Mastering The Art Of Change


The most incredible detail of Cherie Cloudt-Powell's career in oil painting is not that she was one of only 19 artists in the country asked to contribute some of her artwork to one of the most prestigious charity auctions last month.

The incredible part is that Cloudt-Powell first started putting paint to canvas only four months ago.

The glitzy $10,000-a-table event held March 31 at the Merv Griffin Resort in Palm Springs, Calif. was the Inland Chapter of the Juvenile Diabetes Foundation's annual Fiesta de los Artes benefit auction.

Coincidentally, Cloudt-Powell was not the only Payson artist in the hand-picked crowd. Local artist Douglas Thorne also was present and accounted for. But since Thorne has been painting a bit longer than four months, he gets the back seat on this bandwagon.

Truth be known, it wasn't just pure talent that got Cloudt-Powell into the major leagues. There was a teensy bit of nepotism involved as well.

"The director of the Inland Chapter, Linda Steinbeck, is my cousin," she said. "When she saw some of the pieces I was working on, and she said, 'Cherie, your paintings are great! Would you please contribute something?' I was just amazed by her offer. It was wonderful. They paid for my trip over, and I served as an art consultant as they set up the displays."

Although new to this particular form of creative expression, the Prescott-born and Arizona-raised Cloudt-Powell is hardly a freshman in the arts.

"I'm originally a potter," she says. "I also do silversmithing. The only things I ever sold were pots and jewelry."

Her interest in the arts apparently is a genetic thing, handed down to Cloudt-Powell by her grandmother.

"She graduated from the Art Institute of Chicago at the turn of the last century, when very few women were enrolled there. She painted her whole life, every day, until she couldn't see anymore. I remember helping her to mix paints. I grew up with the smell of turpentine and oil paints.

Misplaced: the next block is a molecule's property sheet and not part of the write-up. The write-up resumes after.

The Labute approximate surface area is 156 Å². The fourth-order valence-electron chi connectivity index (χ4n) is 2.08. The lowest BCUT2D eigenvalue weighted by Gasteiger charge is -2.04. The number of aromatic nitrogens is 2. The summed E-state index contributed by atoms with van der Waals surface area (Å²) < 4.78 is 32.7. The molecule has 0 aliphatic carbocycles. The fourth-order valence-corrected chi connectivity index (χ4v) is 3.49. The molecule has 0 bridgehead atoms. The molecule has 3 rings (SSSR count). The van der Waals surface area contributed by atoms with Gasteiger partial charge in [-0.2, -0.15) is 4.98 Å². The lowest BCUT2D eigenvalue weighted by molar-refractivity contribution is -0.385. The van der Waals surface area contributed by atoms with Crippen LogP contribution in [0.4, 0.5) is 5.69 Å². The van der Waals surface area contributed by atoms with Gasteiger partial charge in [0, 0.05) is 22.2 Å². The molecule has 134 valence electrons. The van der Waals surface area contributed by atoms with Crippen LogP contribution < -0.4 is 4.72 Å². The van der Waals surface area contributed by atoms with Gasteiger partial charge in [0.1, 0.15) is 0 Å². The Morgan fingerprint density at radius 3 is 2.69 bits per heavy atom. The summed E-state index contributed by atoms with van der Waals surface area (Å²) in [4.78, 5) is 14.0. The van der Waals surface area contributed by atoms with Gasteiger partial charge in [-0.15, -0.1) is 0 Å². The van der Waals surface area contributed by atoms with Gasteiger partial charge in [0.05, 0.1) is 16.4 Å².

"I actually went to school for physical anthropology; I have a double degree. But toward the end of my college years, I decided to take a few art classes and I got very involved in petroglyphs and Native American art, which tied in with my anthropology."

What led her further and further into that creative realm, she said, is a cold, hard fact: "It's really hard to do anything in anthropology if you don't have a Masters or doctorate; but you can do anything you want in art. And I really felt like I had found myself in pottery."

Her entry into the world of oil painting is a Christmas story unlike any other.

"At Christmastime, I had no idea what kind of a gift to get for my mom. So I decided to paint her a picture. A big picture. It took me about five days. That was my first. And I've painted 15 canvasses since then.

"I still like pottery and I miss it, because I like working with my hands. But painting is like a whole new arena for me. I might start painting on pots."

Like most artists, Cloudt-Powell has difficulty describing what it is, exactly, that motivates her to create.

"It's just kind of a drive to finish. I think that's what sets artists apart from normal people, ordinary people. I find myself thinking of details in the middle of the night, and getting up to work it into a painting. It's a compulsion. Or maybe a disorder."

Now that Cloudt-Powell has joined the Payson Art League, local art aficionados will be able to see her work up close in the organization's May show.

"That's why I'm painting like crazy right now," she says. "I have to have some paintings to show."

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